If you are a regular reader you know I am a great believer in unintended consequences. You may also know that during the health care reform debate I said that the legislation was constructed in such a way that employers would be encouraged to drop their coverage, pay the fine and thereby shift employees to the exchanges even if it meant providing employees with an additional payment toward the premium. Given that most Americans would be entitled to a federal subsidy toward the cost of coverage this would result in more costs than projected for the federal government.
For many workers and their employers this is a win-win situation as it is for policymakers seeking more government control over the system (perhaps the intended consequences). It may not be such good news for the federal budget and assumed savings from health care reform.
A recently released study conducted in early 2011 by McKinsey and Co and reported in McKinsey Quarterly reports the following:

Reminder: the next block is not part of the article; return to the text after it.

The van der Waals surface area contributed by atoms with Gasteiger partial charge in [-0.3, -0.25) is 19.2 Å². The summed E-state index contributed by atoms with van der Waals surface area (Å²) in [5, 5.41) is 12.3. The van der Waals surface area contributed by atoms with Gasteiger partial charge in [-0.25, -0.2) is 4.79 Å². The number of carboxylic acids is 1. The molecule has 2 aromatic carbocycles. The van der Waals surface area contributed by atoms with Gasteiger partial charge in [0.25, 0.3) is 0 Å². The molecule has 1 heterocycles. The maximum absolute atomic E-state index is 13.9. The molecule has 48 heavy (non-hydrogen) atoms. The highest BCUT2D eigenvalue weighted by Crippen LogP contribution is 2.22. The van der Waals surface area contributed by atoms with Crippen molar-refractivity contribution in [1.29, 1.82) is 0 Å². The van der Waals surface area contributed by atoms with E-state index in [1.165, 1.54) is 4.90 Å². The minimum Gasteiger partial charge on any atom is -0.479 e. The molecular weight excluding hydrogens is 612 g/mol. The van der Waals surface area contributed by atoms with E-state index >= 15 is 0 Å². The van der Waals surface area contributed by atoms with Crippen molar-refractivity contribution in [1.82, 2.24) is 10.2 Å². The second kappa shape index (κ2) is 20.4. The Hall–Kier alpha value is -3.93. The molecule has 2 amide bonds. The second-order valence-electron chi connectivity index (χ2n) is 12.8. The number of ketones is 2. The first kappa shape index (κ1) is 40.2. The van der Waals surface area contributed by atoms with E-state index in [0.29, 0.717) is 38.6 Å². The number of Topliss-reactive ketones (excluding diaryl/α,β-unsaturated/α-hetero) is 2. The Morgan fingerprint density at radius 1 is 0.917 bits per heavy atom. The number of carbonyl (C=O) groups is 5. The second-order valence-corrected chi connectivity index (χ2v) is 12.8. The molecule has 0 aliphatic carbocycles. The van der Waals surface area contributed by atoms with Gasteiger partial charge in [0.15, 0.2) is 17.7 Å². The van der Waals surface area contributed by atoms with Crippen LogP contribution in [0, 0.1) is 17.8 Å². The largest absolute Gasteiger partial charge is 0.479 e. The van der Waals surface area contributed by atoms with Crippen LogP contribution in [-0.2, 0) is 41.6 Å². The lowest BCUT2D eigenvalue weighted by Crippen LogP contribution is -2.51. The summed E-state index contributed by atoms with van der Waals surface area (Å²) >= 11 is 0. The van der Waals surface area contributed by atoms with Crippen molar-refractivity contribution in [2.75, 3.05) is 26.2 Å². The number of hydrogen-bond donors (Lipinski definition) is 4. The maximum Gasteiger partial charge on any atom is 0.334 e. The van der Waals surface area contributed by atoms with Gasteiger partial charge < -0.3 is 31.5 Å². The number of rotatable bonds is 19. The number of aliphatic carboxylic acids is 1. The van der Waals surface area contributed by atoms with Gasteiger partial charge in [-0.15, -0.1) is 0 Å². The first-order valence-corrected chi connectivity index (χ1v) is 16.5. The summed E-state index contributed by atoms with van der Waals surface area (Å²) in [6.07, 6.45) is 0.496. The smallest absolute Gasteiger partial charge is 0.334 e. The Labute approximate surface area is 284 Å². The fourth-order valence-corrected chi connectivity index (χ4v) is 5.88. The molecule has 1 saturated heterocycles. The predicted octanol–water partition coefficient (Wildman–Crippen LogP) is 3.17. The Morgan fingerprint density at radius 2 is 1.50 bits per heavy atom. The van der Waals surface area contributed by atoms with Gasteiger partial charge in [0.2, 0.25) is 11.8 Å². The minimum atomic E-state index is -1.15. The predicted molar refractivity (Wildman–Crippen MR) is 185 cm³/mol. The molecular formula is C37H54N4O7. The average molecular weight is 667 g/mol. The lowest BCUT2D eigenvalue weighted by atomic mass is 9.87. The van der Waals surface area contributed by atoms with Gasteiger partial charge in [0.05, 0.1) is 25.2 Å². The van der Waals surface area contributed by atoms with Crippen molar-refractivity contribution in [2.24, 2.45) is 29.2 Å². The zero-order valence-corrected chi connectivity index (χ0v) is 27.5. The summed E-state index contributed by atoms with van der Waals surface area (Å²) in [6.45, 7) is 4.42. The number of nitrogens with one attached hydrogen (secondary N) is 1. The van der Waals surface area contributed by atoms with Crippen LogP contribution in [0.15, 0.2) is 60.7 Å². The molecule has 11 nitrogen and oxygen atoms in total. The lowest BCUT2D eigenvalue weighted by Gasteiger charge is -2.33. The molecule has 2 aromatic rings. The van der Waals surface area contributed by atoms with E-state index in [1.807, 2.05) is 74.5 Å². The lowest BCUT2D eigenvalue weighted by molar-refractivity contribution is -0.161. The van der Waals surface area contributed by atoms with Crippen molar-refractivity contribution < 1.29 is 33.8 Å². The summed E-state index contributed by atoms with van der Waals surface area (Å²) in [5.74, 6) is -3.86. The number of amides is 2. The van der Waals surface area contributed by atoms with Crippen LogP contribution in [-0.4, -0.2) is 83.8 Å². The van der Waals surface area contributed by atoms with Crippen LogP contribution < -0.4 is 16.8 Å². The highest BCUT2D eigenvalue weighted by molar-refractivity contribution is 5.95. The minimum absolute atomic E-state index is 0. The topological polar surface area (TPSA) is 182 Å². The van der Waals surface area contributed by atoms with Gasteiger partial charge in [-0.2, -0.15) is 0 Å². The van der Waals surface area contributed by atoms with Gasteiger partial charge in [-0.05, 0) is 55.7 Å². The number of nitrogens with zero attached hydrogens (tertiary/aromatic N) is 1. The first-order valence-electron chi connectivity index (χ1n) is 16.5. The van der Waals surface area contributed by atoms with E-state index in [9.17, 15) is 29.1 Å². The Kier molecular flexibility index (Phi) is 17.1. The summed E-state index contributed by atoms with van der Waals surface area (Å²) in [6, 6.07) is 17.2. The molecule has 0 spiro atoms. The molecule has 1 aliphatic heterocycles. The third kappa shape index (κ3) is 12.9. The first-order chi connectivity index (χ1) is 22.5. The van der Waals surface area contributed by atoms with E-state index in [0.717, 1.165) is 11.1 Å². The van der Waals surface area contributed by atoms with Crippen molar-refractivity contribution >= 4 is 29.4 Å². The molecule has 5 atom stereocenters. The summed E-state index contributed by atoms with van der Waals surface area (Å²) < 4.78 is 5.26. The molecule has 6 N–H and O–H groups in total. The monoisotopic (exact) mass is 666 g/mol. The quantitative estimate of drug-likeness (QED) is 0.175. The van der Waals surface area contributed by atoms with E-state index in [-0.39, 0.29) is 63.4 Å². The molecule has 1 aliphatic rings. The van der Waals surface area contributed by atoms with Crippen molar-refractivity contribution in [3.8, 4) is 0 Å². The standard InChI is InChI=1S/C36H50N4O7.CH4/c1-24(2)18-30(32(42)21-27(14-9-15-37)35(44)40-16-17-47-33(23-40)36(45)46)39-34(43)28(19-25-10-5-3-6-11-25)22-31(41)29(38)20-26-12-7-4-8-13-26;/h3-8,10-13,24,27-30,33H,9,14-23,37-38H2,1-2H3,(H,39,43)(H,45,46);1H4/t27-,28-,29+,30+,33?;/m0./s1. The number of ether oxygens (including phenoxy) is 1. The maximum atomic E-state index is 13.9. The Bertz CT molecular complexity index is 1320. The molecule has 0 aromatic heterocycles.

Overall, 30 percent of employers will definitely or probably stop offering ESI (employer subsidized insurance) in the years after 2014.
Among employers with a high awareness of reform, this proportion increases to more than 50 percent, and upward of 60 percent will pursue some alternative to traditional ESI.
At least 30 percent of employers would gain economically from dropping coverage even if they completely compensated employees for the change through other benefit offerings or higher salaries.
Contrary to what many employers assume, more than 85 percent of employees would remain at their jobs even if their employer stopped offering ESI, although about 60 percent would expect increased compensation.
One thing is very clear, the world of employee benefits is rapidly changing because of cost pressures and legislation. Pensions have all but disappeared, health benefits are dwindling and shifting costs to workers and even government workers are facing significant changes.
There are only two choices left; employees will be completely on their own for their security needs or there will be more government involvement. Neither is appealing for several reasons.
Employers may see short-term benefits, but in reality they are making a big mistake by losing control, risking higher taxes, creating a detached workforce more distracted by life’s security needs, and dealing with an employee base finding it more difficult to retire.